What plot there is in Sunset focuses on a woman in her twenties who turns up at the most fashionable milliner’s emporium in Budapest (extravagant hats for women are the ultimate status symbol in the society). She is quickly revealed to be Írisz Leiter, the daughter of the founders of the Leiter brand who set up the shop. We learn that the parents died and that the infant Írisz was sent to Trieste where she eventually became an apprentice milliner. Now she is back, to the consternation of the current owner of the business Oszkár Brill. What does she want? What should he do with her? In the next few days the Leiter brand is celebrating 30 years in business with parties and dancing and visits by royalty and local aristocracy. Brill attempts to send her back to Trieste but Írisz is stubborn and will not be deflected from her mysterious purpose, especially when she discovers that she has a brother who is notorious and lives outside ‘society’ in Budapest. The more Írisz is refused answers or told to keep out of something the more she ploughs on. Is she some kind of angel figure? Or is she a ‘monstrous’ woman – the original meaning of monster being derived from ‘warning’. This extraordinary character, at once beautiful and resolute but also confused, requires a strong performance and Juli Jakab certainly provides it. Her ‘journey’ through the world of Budapest is presented by Nemes and his cinematographer Mátyás Erdély in long, carefully choreographed tracking shots with the camera often focused on the back of Írisz’s neck and with the city environment blurring through pulled focus (the lack of focus increases towards the narrative climax). This technique, which I understand worked well in Son of Saul, seems to have irritated quite a few commentators this time round.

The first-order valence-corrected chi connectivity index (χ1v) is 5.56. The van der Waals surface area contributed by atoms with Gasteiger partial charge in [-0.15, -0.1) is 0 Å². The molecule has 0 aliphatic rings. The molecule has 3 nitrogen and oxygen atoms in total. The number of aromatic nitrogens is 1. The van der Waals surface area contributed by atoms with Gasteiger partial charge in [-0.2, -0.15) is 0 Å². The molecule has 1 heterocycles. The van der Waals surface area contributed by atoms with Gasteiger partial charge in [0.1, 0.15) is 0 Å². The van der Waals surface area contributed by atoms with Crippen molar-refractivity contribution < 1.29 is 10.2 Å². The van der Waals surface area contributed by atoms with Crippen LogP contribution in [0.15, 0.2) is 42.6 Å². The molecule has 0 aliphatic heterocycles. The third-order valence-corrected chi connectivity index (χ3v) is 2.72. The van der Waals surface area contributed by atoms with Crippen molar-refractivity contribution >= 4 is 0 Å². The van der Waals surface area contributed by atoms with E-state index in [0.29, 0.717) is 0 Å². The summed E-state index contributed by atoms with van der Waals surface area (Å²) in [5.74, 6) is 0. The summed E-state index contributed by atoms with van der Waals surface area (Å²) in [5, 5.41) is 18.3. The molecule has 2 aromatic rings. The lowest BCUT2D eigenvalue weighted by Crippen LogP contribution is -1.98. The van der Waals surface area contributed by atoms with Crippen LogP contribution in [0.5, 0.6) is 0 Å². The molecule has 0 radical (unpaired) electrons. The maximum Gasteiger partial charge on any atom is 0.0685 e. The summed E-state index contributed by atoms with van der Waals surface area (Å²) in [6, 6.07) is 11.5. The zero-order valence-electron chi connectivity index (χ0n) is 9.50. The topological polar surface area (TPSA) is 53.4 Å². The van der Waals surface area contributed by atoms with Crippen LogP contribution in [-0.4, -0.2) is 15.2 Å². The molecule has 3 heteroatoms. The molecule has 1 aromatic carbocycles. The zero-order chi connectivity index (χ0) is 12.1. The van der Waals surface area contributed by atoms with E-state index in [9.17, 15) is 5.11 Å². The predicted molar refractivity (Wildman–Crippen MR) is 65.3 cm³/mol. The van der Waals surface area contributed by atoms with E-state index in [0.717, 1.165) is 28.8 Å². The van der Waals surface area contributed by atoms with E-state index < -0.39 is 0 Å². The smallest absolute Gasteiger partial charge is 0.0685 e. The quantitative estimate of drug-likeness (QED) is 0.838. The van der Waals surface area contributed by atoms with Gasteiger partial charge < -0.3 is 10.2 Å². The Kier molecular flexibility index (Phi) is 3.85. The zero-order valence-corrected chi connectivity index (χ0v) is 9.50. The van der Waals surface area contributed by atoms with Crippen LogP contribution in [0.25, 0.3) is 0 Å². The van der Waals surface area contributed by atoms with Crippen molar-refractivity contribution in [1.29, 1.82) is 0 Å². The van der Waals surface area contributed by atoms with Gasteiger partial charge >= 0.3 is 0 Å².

Budapest is a bustling city and the aesthetic choices that Nemes makes help to give a us a sense of the contradictions. Vlad Ivanov gives an impressive performance as Brill and in one sense he seems to represent a multi-lingual élite who are in confident control of the city. But the empire is vulnerable, it may have modern technologies, arts and music but it also has ‘darkness’ and various dissident groups of socialists, anarchists and nationalists. The blurred backgrounds and different voices and sounds emphasise how disturbing it must be for Írisz. The empire has religious differences, persecuted minorities and traditional ideas. There are hints about the development of psycho-analysis. Írisz steps down from an electric tram but it looks like Nemes was unable to represent the Budapest underground railway, the second oldest in the world after London, opened in 1896.